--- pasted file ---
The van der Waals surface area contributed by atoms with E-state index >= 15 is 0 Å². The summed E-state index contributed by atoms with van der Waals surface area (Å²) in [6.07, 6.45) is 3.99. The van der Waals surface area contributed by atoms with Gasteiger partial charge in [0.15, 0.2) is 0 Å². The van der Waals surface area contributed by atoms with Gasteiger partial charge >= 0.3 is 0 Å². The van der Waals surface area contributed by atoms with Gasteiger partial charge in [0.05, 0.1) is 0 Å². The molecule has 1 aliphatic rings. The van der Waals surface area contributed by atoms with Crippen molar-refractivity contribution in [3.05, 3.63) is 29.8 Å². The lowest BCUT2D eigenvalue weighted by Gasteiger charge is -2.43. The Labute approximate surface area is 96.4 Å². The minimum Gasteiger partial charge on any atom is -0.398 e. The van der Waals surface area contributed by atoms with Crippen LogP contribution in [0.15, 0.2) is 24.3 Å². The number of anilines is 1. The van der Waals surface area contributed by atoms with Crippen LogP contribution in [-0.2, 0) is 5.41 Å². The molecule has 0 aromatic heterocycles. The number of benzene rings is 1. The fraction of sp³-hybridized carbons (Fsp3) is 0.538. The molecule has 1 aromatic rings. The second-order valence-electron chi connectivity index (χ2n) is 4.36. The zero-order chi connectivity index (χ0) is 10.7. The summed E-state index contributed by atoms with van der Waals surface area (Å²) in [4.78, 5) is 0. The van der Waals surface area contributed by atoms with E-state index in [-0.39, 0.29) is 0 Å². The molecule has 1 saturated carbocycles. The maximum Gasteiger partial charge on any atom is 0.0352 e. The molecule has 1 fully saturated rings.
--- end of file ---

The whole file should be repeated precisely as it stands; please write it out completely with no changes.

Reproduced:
The van der Waals surface area contributed by atoms with E-state index >= 15 is 0 Å². The summed E-state index contributed by atoms with van der Waals surface area (Å²) in [6.07, 6.45) is 3.99. The van der Waals surface area contributed by atoms with Gasteiger partial charge in [0.15, 0.2) is 0 Å². The van der Waals surface area contributed by atoms with Gasteiger partial charge >= 0.3 is 0 Å². The van der Waals surface area contributed by atoms with Gasteiger partial charge in [0.05, 0.1) is 0 Å². The molecule has 1 aliphatic rings. The van der Waals surface area contributed by atoms with Crippen molar-refractivity contribution in [3.05, 3.63) is 29.8 Å². The lowest BCUT2D eigenvalue weighted by Gasteiger charge is -2.43. The Labute approximate surface area is 96.4 Å². The minimum Gasteiger partial charge on any atom is -0.398 e. The van der Waals surface area contributed by atoms with Crippen LogP contribution in [0.15, 0.2) is 24.3 Å². The number of anilines is 1. The van der Waals surface area contributed by atoms with Crippen LogP contribution in [-0.2, 0) is 5.41 Å². The molecule has 0 aromatic heterocycles. The number of benzene rings is 1. The fraction of sp³-hybridized carbons (Fsp3) is 0.538. The molecule has 1 aromatic rings. The second-order valence-electron chi connectivity index (χ2n) is 4.36. The zero-order chi connectivity index (χ0) is 10.7. The summed E-state index contributed by atoms with van der Waals surface area (Å²) in [4.78, 5) is 0. The van der Waals surface area contributed by atoms with E-state index in [-0.39, 0.29) is 0 Å². The molecule has 1 saturated carbocycles. The maximum Gasteiger partial charge on any atom is 0.0352 e. The molecule has 1 fully saturated rings.